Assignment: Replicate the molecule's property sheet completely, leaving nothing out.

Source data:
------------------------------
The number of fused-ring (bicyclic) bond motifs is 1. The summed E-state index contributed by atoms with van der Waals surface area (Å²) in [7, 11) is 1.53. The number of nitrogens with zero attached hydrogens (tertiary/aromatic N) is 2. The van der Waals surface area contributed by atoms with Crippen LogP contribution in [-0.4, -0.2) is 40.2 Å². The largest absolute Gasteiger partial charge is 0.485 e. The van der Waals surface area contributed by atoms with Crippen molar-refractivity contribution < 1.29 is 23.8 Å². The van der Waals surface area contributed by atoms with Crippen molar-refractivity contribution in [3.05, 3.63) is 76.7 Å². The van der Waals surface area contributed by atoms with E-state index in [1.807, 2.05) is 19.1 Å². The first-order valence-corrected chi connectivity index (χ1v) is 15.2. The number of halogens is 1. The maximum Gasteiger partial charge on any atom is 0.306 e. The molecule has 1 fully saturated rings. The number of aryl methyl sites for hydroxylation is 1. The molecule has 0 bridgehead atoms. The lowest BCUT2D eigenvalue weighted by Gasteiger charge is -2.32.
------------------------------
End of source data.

The number of fused-ring (bicyclic) bond motifs is 1. The summed E-state index contributed by atoms with van der Waals surface area (Å²) in [7, 11) is 1.53. The number of nitrogens with zero attached hydrogens (tertiary/aromatic N) is 2. The van der Waals surface area contributed by atoms with Crippen LogP contribution in [-0.4, -0.2) is 40.2 Å². The largest absolute Gasteiger partial charge is 0.485 e. The van der Waals surface area contributed by atoms with Crippen molar-refractivity contribution < 1.29 is 23.8 Å². The van der Waals surface area contributed by atoms with Crippen molar-refractivity contribution in [3.05, 3.63) is 76.7 Å². The van der Waals surface area contributed by atoms with E-state index in [1.807, 2.05) is 19.1 Å². The first-order valence-corrected chi connectivity index (χ1v) is 15.2. The number of halogens is 1. The maximum Gasteiger partial charge on any atom is 0.306 e. The molecule has 1 fully saturated rings. The number of aryl methyl sites for hydroxylation is 1. The molecule has 0 bridgehead atoms. The lowest BCUT2D eigenvalue weighted by Gasteiger charge is -2.32.